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Breeding chronology and productivity of Black-legged Kittiwakes Rissa tridacytla at Bluff, Alaska, 1975-2008: Associations with regional environmental indices and distant colonies


Authors

INDICES AND DISTANT COLONIES

EDWARD C. MURPHY1, DAVID G. ROSENEAU2, ALAN M. SPRINGER3 & G. VERNON BYRD2,4


1Institute of Arctic Biology, University of Alaska, Fairbanks, AK 99775-0180, USA (ecmurphy@alaska.edu)

Date Pubished: 2016/10/15
Date Online: 2017/02/28


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Appendix 1

Citation

MURPHY, E.C., ROSENEAU, D.G., SPRINGER, A.M. & BYRD, G.V. 2016. Breeding chronology and productivity of Black-legged Kittiwakes Rissa tridacytla at Bluff, Alaska, 1975-2008: Associations with regional environmental indices and distant colonies. Marine Ornithology 44: 183-201.


Key words: Alaska regional perspective, Bering Sea, breeding chronology, breeding productivity, Chukchi Sea, food web, kittiwake, Rissa tridactyla


Abstract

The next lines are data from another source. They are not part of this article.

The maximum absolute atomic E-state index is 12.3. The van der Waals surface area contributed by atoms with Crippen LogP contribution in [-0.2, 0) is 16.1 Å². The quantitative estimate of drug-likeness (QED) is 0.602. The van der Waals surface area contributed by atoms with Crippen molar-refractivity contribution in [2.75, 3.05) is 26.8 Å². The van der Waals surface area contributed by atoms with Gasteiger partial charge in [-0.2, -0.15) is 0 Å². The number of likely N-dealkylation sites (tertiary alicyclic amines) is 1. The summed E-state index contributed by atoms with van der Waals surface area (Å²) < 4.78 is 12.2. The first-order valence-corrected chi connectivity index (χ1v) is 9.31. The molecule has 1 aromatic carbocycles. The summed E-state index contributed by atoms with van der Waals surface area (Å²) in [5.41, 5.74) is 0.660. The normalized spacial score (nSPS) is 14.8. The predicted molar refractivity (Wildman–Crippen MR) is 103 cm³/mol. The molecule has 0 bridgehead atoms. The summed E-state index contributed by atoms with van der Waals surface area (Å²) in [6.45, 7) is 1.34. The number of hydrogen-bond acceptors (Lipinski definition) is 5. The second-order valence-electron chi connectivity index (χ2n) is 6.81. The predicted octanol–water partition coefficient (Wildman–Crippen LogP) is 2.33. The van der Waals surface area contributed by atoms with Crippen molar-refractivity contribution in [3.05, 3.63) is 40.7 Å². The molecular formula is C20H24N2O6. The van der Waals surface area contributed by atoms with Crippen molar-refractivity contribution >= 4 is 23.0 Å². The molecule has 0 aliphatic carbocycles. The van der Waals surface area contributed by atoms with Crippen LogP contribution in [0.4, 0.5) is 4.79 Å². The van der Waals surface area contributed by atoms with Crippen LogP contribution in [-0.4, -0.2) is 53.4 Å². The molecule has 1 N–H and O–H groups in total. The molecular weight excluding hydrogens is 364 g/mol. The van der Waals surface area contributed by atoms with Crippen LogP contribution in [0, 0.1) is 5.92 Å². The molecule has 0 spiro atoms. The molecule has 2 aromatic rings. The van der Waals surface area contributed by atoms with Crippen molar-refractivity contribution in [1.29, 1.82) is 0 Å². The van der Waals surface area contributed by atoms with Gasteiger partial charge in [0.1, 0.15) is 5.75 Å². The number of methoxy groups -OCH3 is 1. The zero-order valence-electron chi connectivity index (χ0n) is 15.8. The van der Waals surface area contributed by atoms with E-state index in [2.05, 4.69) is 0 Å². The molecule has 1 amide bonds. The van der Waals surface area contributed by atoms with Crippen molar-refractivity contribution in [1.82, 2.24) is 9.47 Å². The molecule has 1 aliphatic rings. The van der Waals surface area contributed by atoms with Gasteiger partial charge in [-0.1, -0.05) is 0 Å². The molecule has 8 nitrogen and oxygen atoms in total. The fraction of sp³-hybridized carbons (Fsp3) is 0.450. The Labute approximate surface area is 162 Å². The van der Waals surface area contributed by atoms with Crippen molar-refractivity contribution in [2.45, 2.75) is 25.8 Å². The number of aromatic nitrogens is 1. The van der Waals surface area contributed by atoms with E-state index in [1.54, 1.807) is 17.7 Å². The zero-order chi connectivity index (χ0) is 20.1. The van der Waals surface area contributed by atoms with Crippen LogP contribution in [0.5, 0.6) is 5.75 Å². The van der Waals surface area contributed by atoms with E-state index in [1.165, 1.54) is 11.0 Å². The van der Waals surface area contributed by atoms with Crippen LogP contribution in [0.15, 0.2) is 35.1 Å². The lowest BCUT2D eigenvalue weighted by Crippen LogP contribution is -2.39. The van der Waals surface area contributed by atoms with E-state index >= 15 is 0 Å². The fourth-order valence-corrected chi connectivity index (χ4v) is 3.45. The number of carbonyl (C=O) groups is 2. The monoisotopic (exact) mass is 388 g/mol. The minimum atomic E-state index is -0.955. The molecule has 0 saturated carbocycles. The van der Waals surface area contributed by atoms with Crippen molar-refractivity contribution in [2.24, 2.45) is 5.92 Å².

Breeding chronology and productivity of Black-legged Kittiwakes Rissa tridactyla at Bluff, Alaska, were documented nearly annually during 1975–2008. Nest numbers and productivity were highest, and hatching was earliest, when spring conditions were warmest. Comparing Bluff with five other colonies in the Bering and Chukchi Seas with long-term data sets, breeding began relatively early along the Alaskan coast compared with the Pribilof Islands (St. Paul and St. George), and progressively much earlier relative to sea ice retreat at more northern coastal colonies. Average annual productivity was significantly higher at Bluff and Cape Lisburne than at Cape Peirce, owing perhaps to higher intraspecific competition for food or higher predation on eggs and chicks at Cape Peirce. Breeding chronology was positively correlated at Bluff and Cape Peirce, and productivity was positively correlated between Bluff and both capes Peirce and Lisburne; these colonies are in the flow field of Alaskan Coastal Water. Both breeding chronology and productivity on St. Paul Island in the Middle Shelf Domain were strongly and independently correlated with timing and productivity not only at nearby St. George Island but also at Bluff, possibly reflecting stronger couplings to continental-shelf food webs on St. Paul than St. George. Both breeding chronology and productivity were significantly correlated between Cape Peirce and both St. Paul and St. George islands, suggesting commonalities across water masses that have very different patterns and processes of seasonal food web development. Productivity on St. George Island was highest in years when winter sea ice concentration was highest, in apparent contrast to Bluff; however, productivity at both St. George and Bluff was higher in years of earlier ice retreat. Positive correlations in both timing and productivity among colonies in disparate oceanic regimes could be due to similarities in pre-breeding condition of adults if they winter or stage in early spring in the same or similar areas.


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